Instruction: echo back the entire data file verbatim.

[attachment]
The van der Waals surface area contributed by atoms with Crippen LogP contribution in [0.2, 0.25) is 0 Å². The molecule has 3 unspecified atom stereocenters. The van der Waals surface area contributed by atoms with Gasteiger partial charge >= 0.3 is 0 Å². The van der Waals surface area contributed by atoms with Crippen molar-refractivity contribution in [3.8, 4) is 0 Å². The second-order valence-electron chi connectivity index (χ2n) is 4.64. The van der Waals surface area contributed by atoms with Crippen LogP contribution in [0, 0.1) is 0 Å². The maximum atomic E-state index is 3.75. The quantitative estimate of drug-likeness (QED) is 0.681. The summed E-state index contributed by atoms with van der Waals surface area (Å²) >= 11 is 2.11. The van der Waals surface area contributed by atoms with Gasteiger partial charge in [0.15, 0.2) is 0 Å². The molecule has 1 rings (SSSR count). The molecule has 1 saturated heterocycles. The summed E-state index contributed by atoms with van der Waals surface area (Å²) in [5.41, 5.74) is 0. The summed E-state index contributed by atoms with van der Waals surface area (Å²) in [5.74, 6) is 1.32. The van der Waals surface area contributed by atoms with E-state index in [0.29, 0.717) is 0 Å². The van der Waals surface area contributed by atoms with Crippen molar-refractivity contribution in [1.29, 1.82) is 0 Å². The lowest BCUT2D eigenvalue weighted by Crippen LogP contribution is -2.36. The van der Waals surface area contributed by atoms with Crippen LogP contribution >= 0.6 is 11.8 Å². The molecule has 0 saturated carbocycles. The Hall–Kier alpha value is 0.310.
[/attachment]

The van der Waals surface area contributed by atoms with Crippen LogP contribution in [0.2, 0.25) is 0 Å². The molecule has 3 unspecified atom stereocenters. The van der Waals surface area contributed by atoms with Gasteiger partial charge >= 0.3 is 0 Å². The van der Waals surface area contributed by atoms with Crippen molar-refractivity contribution in [3.8, 4) is 0 Å². The second-order valence-electron chi connectivity index (χ2n) is 4.64. The van der Waals surface area contributed by atoms with Crippen LogP contribution in [0, 0.1) is 0 Å². The maximum atomic E-state index is 3.75. The quantitative estimate of drug-likeness (QED) is 0.681. The summed E-state index contributed by atoms with van der Waals surface area (Å²) >= 11 is 2.11. The van der Waals surface area contributed by atoms with Gasteiger partial charge in [0.15, 0.2) is 0 Å². The molecule has 1 rings (SSSR count). The molecule has 1 saturated heterocycles. The summed E-state index contributed by atoms with van der Waals surface area (Å²) in [5.41, 5.74) is 0. The summed E-state index contributed by atoms with van der Waals surface area (Å²) in [5.74, 6) is 1.32. The van der Waals surface area contributed by atoms with E-state index in [0.29, 0.717) is 0 Å². The van der Waals surface area contributed by atoms with Crippen molar-refractivity contribution in [1.29, 1.82) is 0 Å². The lowest BCUT2D eigenvalue weighted by Crippen LogP contribution is -2.36. The van der Waals surface area contributed by atoms with Crippen LogP contribution >= 0.6 is 11.8 Å². The molecule has 0 saturated carbocycles. The Hall–Kier alpha value is 0.310.